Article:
However, cases are still rising, and I think we are still in the early upward-swing phase of this Delta outbreak. So, we do expect our inpatient census to continue to gradually rise.
Does vaccination protect against Delta?
MK: Yes. We know that the mRNA vaccines, Pfizer and Moderna, are active against Delta. They remain very effective overall, particularly against severe disease, but they’re a little less effective against mild disease and less effective compared to their protection against prior variants. Whereas we had 95 percent protection against Alpha, with Delta it comes down to about an 88 percent level of protection.
What we are learning about Delta is its capacity to generate very high viral loads gives it the opportunity to overwhelm the vaccine and cause infection, which can lead to a vaccinated person feeling pretty lousy for a couple of days. But it’s very unusual for a vaccinated person to require hospitalization or die from infection. This variant basically seeks out the unvaccinated population, which is where it is so successful at spreading.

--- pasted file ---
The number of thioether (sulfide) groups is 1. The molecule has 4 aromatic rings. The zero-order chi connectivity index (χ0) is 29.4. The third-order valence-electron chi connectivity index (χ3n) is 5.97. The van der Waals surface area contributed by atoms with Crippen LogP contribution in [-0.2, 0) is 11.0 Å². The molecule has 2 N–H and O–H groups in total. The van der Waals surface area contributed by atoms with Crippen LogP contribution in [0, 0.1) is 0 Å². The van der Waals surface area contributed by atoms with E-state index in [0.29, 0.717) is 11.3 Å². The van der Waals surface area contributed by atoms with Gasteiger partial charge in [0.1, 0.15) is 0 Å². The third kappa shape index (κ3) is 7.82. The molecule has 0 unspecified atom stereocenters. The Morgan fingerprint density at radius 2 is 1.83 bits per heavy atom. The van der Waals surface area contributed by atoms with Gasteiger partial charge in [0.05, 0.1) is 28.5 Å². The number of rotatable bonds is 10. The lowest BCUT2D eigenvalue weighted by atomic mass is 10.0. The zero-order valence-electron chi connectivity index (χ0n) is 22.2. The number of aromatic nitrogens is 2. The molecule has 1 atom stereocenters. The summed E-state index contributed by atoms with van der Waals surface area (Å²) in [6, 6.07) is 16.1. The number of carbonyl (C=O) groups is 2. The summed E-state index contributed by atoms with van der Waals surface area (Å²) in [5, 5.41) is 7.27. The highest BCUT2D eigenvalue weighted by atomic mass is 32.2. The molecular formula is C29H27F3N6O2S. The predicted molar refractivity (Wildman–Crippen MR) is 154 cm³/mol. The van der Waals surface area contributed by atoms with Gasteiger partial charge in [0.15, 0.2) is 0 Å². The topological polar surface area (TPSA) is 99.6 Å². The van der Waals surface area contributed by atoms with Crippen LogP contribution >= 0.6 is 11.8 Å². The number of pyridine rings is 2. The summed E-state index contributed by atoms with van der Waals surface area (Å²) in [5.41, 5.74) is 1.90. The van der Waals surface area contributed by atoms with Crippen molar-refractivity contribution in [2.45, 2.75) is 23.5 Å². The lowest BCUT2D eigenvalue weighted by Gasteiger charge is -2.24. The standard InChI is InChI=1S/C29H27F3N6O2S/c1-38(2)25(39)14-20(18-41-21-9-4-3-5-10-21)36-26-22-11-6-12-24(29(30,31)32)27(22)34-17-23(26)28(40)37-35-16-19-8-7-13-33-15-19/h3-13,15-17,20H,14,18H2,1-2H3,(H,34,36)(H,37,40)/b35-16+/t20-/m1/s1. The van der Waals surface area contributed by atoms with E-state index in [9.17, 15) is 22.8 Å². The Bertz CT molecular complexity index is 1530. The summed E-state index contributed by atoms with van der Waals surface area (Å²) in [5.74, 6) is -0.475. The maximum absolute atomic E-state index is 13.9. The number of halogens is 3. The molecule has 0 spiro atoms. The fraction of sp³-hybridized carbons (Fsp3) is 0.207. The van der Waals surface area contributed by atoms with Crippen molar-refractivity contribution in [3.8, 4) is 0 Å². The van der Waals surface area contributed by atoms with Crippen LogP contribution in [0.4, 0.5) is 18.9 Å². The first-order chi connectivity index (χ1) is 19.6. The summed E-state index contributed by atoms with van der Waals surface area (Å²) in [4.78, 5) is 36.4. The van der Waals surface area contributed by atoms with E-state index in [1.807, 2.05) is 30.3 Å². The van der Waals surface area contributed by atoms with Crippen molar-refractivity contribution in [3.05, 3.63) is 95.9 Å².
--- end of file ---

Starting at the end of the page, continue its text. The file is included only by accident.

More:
Fortunately, we’re the second-most vaccinated state in the country, and I think this is why the rise of cases overall, and especially hospitalizations, in Massachusetts is not as severe as it is in other parts of the country. Still, one-third of our state’s population — and one-quarter of adults — are not yet fully vaccinated and thus especially susceptible to getting infected.
What did we learn from the Provincetown cluster?
MK: That outbreak is tied to at least a thousand cases so far, nearly all caused by Delta. The Massachusetts Department of Public Health published a nice analysis on about 450 of these cases, and what we learned is that 75 percent involved fully vaccinated people. Of that population, 80 percent developed symptoms. Four of those fully vaccinated people were hospitalized. Thankfully, nobody has died at this point.
In addition, we’ve learned that the viral burden in those vaccinated people is the same as it is in unvaccinated people, and it’s high — meaning that these individuals can transmit the virus to other people.
Are there differences in how Delta affects vaccinated and unvaccinated people?